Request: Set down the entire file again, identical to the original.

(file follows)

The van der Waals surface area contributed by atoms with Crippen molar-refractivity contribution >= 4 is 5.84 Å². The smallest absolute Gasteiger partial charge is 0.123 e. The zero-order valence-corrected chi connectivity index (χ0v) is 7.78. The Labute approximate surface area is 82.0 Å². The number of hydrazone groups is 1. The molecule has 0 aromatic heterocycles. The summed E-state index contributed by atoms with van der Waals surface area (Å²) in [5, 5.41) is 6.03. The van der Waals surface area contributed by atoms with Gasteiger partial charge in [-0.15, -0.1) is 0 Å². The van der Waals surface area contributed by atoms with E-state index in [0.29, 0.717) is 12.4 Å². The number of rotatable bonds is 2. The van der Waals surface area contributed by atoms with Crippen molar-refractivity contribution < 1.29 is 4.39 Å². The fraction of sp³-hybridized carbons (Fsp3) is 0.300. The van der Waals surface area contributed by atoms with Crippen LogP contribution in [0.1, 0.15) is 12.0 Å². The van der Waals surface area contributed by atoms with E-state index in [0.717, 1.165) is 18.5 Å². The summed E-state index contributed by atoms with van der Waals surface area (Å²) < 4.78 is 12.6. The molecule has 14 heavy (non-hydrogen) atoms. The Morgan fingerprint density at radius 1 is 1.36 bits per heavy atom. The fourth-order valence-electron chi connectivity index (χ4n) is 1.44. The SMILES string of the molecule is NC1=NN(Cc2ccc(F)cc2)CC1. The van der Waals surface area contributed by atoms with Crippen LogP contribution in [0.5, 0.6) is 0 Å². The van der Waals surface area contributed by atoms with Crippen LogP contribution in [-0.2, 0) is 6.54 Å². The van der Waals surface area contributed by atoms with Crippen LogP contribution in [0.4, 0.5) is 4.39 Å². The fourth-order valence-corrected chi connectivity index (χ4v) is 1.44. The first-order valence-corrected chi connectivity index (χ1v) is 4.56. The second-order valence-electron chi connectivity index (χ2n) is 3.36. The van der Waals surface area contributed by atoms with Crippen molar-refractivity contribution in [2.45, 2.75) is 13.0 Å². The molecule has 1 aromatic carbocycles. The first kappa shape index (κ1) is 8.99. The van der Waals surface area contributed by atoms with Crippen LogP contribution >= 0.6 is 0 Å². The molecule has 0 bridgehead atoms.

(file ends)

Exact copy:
The van der Waals surface area contributed by atoms with Crippen molar-refractivity contribution >= 4 is 5.84 Å². The smallest absolute Gasteiger partial charge is 0.123 e. The zero-order valence-corrected chi connectivity index (χ0v) is 7.78. The Labute approximate surface area is 82.0 Å². The number of hydrazone groups is 1. The molecule has 0 aromatic heterocycles. The summed E-state index contributed by atoms with van der Waals surface area (Å²) in [5, 5.41) is 6.03. The van der Waals surface area contributed by atoms with Gasteiger partial charge in [-0.15, -0.1) is 0 Å². The van der Waals surface area contributed by atoms with E-state index in [0.29, 0.717) is 12.4 Å². The number of rotatable bonds is 2. The van der Waals surface area contributed by atoms with Crippen molar-refractivity contribution < 1.29 is 4.39 Å². The fraction of sp³-hybridized carbons (Fsp3) is 0.300. The van der Waals surface area contributed by atoms with Crippen LogP contribution in [0.1, 0.15) is 12.0 Å². The van der Waals surface area contributed by atoms with E-state index in [0.717, 1.165) is 18.5 Å². The summed E-state index contributed by atoms with van der Waals surface area (Å²) < 4.78 is 12.6. The molecule has 14 heavy (non-hydrogen) atoms. The Morgan fingerprint density at radius 1 is 1.36 bits per heavy atom. The fourth-order valence-electron chi connectivity index (χ4n) is 1.44. The SMILES string of the molecule is NC1=NN(Cc2ccc(F)cc2)CC1. The van der Waals surface area contributed by atoms with Crippen LogP contribution in [0.5, 0.6) is 0 Å². The van der Waals surface area contributed by atoms with Crippen LogP contribution in [-0.2, 0) is 6.54 Å². The van der Waals surface area contributed by atoms with Crippen LogP contribution in [0.4, 0.5) is 4.39 Å². The fourth-order valence-corrected chi connectivity index (χ4v) is 1.44. The first-order valence-corrected chi connectivity index (χ1v) is 4.56. The second-order valence-electron chi connectivity index (χ2n) is 3.36. The van der Waals surface area contributed by atoms with Crippen molar-refractivity contribution in [2.45, 2.75) is 13.0 Å². The molecule has 1 aromatic carbocycles. The first kappa shape index (κ1) is 8.99. The van der Waals surface area contributed by atoms with Crippen LogP contribution >= 0.6 is 0 Å². The molecule has 0 bridgehead atoms.